Jewaskiewitz says that the new legislation focuses mainly on reducing, reusing and recy- cling waste and will assist authorities in enforc- ing recycling initiatives. In the past, there was no legal incentive to do this. Further, various waste management activities that have an impact on the environment have been identified and will require licensing to be controlled.
Waste Management in Industries
Besides municipalities, Jewaskiewitz says that treatment and disposal of hazardous waste by the petrochemicals industry is also a challenge.
“There are ongoing processes to review and improve the petrochemicals industry’s waste management practices. “An area that requires urgent attention is the industry’s need to ensure compliance with new waste classification and disposal systems,” he notes.
Meanwhile, Jewaskiewitz says that companies are becoming more conscious of improving their waste management practices owing to the more stringent legislative requirements and the increasing costs related to the treatment/disposal of waste. These costs affect their financial performance; however, companies are investigating the potential revenue derived from the sale of recyclables, as well as the sale of waste streams for reuse in other manufacturing processes.
Jewaskiewitz advises that companies should become familiar with the new legislation and regulations that are being developed and comply with them.
“Experience in other countries has shown that the sooner companies comply with new legislation, especially concerning waste treatment and recycling, the sooner they become more competitive and have an advantage over other companies in their market. “Initially, it is always difficult to change habits and practices, but, if new legislation is approached with an open mind, it will be easier to adapt and a number of opportunities will present themselves,” he says.
To further improve waste management, there is ongoing development of new products and cleaner technologies, which produce less waste. As the cost of waste management and disposal increases, owing to more stringent legislation, there is greater need for new technologies that produce less waste.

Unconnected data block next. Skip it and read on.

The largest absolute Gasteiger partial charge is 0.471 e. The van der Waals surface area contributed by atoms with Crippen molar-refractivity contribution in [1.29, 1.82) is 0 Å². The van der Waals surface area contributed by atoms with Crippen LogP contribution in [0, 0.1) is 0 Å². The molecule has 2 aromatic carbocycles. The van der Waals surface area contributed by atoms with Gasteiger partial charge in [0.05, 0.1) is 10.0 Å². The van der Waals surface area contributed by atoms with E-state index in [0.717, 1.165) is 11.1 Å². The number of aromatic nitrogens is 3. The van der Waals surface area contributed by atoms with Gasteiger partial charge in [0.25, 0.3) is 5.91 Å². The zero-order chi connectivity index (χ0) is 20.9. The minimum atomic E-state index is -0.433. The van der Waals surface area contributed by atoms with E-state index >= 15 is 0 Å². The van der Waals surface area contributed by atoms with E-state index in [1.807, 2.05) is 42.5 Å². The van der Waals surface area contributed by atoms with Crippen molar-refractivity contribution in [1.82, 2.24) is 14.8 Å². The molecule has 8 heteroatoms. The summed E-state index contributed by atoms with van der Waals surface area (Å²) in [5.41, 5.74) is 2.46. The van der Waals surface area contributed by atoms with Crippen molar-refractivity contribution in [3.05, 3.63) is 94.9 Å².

“There are currently various products that make use of recyclables, which include the processing of plastic waste for conversion into new products, such as plastic wood, explains Jewaskiewitz.
The IWMSA has various branches around the country that are involved in a number of community and school projects.
“For example, in the Eastern Cape waste awareness campaigns and school competitions are held yearly. “These normally result in awards being made at prestigious functions to recognise achievements and generate the necessary publicity to raise awareness further afield. “Branch committee members usually get involved in the development of these projects and assist local organisations with their waste management programmes,” says Jewaskiewitz.
He believes that it is important to develop a culture of good waste management practices at a grassroots level.
“The youth play a great role in promoting recycling and waste management. By starting recycling and awareness programmes or projects at schools, the youth are able to share ideas on promoting recycling and good waste management practices. These ideas and experiences filter down to their homes and communities.”
Once a culture of good waste management practice has been developed in communities to place pressure on industry and local government, he says that, the aims of reduce, reuse and recycle will become easier to achieve and South Africa can be assured of a cleaner and healthier environment.